Ideally, the dad would have stayed through his son’s entire wedding celebration to show his love and support. Here’s the crux of the problem, though: without knowing the OP in person, and as bad as everything sounds, nobody on the internet can say with absolute certainty that he was acting intentionally maliciously. It is entirely possible that the redditor may, for instance, have an avoidant personality, have agoraphobia, or be a very big introvert.

It’s also possible that he put his own convenience above that of his son’s wishes on the Big Day or that he is socially avoidant by nature. Therapy can help in either case, so long as the author wishes to change.

Agoraphobia is essentially the fear of being in a situation where it might be difficult to get help if something were to go wrong or being in situations where it may be hard to escape.

According to the NHS, someone with agoraphobia may be afraid of leaving home, going to shopping centers, or traveling on public transport. Often, these people will experience symptoms similar to a panic attack, including rapid breathing, a rapid heartrate, and feeling sick.

Those suffering from the condition might avoid crowded places or going shopping in person and prefer to stay at home, or may only leave with a trusted person by their side. Without a therapist’s help and their loved ones’ support, these individuals can have a very hard time overcoming their phobias, especially if they’re particularly deep-rooted.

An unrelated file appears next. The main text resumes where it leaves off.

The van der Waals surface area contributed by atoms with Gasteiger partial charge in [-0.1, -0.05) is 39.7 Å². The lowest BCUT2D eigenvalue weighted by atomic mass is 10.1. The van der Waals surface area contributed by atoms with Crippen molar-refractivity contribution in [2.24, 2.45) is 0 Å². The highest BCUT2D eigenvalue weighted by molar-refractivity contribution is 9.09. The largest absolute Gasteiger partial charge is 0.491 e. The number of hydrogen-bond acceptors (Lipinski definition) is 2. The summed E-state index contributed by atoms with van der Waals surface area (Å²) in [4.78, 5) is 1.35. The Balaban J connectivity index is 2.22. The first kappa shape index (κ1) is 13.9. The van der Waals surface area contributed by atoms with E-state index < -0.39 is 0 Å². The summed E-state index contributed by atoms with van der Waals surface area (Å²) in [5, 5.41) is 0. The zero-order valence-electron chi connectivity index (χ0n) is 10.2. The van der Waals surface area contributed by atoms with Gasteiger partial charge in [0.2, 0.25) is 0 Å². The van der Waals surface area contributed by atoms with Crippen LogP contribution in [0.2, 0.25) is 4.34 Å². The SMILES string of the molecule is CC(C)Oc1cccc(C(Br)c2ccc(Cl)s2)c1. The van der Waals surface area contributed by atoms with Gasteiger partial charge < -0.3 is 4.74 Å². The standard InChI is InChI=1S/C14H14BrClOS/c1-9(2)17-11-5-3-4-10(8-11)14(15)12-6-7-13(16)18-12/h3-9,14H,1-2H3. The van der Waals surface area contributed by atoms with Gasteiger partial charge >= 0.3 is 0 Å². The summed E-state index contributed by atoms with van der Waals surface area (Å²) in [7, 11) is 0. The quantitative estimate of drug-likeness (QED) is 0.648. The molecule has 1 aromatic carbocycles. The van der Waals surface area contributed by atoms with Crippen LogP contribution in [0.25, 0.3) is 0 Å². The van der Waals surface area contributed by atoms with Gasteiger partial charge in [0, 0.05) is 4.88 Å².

However, aside from cognitive behavioral therapy, other things that can help with agoraphobia include regular exercise, eating a healthy diet, and avoiding caffeine and alcohol. Not only that, but those suffering from the condition can practice deep breathing techniques to calm down during their panic attacks.

Image credits: Vlada Karpovich (not the actual photo)

Asocial and antisocial behavior are not the same thing

Bored Panda got in touch with licensed mental health counselor Smith, the host of the ‘Up and Running’ blog on Psychology Today to better understand social avoidance. He was kind enough to explain asocial behavior to us. Smith also noted that someone who is asocial is different from a person who is antisocial—the latter being clinically synonymous with sociopathy, unlike the former.

“Two diagnoses that are perhaps the biggest culprits in social avoidance are social phobia and avoidant personality disorder. Other conditions such as autism-spectrum individuals and people with schizoid and schizotypal personalities also often harbor elements of asocial behavior,” he told us via email.

“People with social anxiety disorder and people with avoidant personalities both have a chief characteristic of social avoidance. However, the former is more of a performance anxiety, an unbearable fear that they’ll do or say something that would incur social scrutiny. It tends to develop more abruptly, like after some particularly embarrassing incident or series of events, like a child who is developing OCD may have some peers that pick on them or are always questioning them about their funny habits,” Smith, LMHC, explained.

According to the counselor, people with social phobia tend to “desperately want to socialize more.” They may also realize that their fear is irrational, however, “like anyone suffering a phobia, can’t shake the ‘what if?’ factor and, though they likely have some people they’re comfortable around, endure seismic anxiety if they’re receiving any kind of attention,” he said.